Allahpundit wrote a lengthy piece about last night’s CNN poll, complete with some insightful commentary about the cross-tabs. If you missed it — and by the number of comments on the post, it doesn’t appear than many of you have — be sure to read it now. However, the sample data, as AP pointed out, lacked a few details, most prominent of which was the partisan split of the sampling. Given the inclination of media polls to use wildly unrepresentative D/R/I splits in their samples, the lack of transparency on that point is telling.
That might not be the biggest problem with the poll, though. Its biggest problem is … math. Reader Raymond O did some math and asked a rather interesting set of questions in an e-mail last night about how CNN did theirs. First, let’s start with the topline results, as reported by CNN: Obama 52%, Romney 43% among registered voters, 53/41 among all respondents. If that’s the case, then the number of respondents in the latter case voting for Obama should be 538, and the number supporting Romney 416.
However, when reading the questions on page 3 of the poll report, that’s not at all what we see:
BASED ON 484 RESPONDENTS WHO PLAN TO VOTE FOR OBAMA — SAMPLING ERROR: +/- 4.5 PERCENTAGE PTS.
3. (Asked of Obama voters) Is that more a vote FOR Barack Obama or more a vote AGAINST Mitt
BASED ON 476 RESPONDENTS WHO PLAN TO VOTE FOR ROMNEY — SAMPLING ERROR: +/- 4.5 PERCENTAGE PTS.
4. (Asked of Romney voters) Is that more a vote FOR Mitt Romney or more a vote AGAINST Barack
Since the combined total of the two exceeds their count of registered voters in the survey (910), we have to assume this refers to the general-population response. That’s wildly different than the 53/41 split that CNN reports from the poll. In fact, it’s only a 48/47 split for Obama. And given that the poll shows a slightly better result for Romney among registered voters, it’s not difficult to conclude that Romney probably led in that category before CNN’s pollster shifted the results around to this extent.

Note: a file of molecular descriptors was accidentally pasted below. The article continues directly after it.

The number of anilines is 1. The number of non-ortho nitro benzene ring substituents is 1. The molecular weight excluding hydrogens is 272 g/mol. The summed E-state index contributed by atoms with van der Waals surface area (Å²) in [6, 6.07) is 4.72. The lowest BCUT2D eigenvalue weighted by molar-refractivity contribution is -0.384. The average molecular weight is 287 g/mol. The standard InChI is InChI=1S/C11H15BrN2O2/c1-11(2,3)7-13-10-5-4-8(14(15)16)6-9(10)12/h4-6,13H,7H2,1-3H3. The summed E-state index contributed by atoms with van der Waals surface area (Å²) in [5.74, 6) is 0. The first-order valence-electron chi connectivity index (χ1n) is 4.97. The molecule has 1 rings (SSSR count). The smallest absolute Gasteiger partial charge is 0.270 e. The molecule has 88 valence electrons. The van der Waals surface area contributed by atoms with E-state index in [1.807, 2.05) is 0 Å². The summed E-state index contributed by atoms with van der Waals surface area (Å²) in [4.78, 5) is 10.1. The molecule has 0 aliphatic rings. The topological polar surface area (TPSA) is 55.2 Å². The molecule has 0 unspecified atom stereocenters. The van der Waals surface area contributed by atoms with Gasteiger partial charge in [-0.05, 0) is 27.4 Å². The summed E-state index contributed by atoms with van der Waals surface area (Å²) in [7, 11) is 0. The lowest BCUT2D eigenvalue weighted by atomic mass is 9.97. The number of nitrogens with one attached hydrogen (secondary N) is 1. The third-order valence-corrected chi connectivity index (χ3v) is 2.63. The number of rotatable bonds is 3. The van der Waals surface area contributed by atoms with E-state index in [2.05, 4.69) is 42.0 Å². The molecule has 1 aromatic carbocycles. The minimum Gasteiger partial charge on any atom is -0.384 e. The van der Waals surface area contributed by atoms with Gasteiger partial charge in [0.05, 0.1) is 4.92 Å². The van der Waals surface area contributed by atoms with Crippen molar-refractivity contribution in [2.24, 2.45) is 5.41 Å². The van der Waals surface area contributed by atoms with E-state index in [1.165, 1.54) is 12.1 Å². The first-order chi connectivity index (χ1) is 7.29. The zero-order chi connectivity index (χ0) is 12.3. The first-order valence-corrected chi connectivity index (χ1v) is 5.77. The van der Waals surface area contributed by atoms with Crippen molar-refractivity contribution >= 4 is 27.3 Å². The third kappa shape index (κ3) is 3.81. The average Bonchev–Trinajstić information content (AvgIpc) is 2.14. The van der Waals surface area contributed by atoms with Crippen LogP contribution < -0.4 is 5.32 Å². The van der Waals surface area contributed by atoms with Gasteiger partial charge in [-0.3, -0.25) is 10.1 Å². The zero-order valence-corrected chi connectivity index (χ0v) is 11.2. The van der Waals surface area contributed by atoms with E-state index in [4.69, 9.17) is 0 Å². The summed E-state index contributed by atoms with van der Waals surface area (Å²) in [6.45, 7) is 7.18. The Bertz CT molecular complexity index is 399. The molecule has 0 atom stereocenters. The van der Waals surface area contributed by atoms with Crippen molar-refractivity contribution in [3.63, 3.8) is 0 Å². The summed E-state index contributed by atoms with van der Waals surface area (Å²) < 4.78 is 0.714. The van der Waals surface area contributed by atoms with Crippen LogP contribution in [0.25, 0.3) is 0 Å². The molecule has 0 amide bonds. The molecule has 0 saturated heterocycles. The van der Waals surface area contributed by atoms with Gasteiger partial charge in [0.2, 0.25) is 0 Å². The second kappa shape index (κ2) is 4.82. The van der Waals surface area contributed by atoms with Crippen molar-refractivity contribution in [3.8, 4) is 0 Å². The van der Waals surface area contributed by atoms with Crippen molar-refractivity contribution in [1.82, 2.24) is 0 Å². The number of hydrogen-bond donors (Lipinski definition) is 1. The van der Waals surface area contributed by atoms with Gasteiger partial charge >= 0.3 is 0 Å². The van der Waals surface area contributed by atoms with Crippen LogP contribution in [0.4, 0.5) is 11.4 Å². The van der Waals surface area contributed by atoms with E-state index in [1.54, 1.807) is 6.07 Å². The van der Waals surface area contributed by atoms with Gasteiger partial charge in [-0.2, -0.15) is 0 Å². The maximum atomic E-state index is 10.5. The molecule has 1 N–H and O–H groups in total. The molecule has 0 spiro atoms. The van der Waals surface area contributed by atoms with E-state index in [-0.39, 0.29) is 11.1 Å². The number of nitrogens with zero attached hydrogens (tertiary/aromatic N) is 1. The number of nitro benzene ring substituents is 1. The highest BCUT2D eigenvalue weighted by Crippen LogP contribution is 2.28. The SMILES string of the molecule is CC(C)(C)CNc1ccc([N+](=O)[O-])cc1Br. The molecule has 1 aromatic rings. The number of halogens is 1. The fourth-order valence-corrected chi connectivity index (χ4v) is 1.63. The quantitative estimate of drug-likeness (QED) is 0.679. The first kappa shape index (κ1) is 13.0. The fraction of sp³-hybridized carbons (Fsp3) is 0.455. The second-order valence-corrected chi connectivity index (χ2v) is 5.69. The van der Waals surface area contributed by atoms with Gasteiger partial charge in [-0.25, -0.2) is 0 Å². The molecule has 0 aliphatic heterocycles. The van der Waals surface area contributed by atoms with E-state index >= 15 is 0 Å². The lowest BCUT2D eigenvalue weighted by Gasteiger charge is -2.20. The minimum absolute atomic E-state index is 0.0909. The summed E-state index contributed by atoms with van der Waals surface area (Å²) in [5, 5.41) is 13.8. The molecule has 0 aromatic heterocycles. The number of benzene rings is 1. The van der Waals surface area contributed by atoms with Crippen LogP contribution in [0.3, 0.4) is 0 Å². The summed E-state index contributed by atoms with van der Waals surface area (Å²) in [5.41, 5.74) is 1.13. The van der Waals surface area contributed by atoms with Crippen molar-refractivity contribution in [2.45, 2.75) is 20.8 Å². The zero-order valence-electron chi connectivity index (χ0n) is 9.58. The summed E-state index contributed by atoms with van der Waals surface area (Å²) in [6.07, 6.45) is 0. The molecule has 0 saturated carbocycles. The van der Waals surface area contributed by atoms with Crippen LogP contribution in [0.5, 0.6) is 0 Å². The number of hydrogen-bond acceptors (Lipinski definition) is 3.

Obviously, the pollster weighted the results — dramatically. But on what basis? Pollsters weigh results in likely-voter models; in fact, that’s a vital part of the likely-voter modeling process. I’m not aware of the need to weight gen-pop polls unless the demos in the survey are wildly deficient, and since CNN didn’t disclose those, we don’t know — but it hardly imbues these results with confidence. Speaking of which, the actual 484 responses for Obama is slightly more than 10% less than what it would take to get to a 53/41 split, far outside of the margin of error announced in the data (+/- 4.5%). In other words, CNN’s pollster produced results that we’re supposed to believe represents the general population’s views within 4.5%, and then proceeded to weight them by increasing Obama’s advantage by almost 11%.
Again, I’m not aware of a need to weight results in general-population polls, and certainly not to the extent seen here, nor did CNN disclose that they did weight the results, especially in the general-population results. Without the rest of the demographic data included in this survey and the weighting methodology, this poll should be treated as utter fantasy.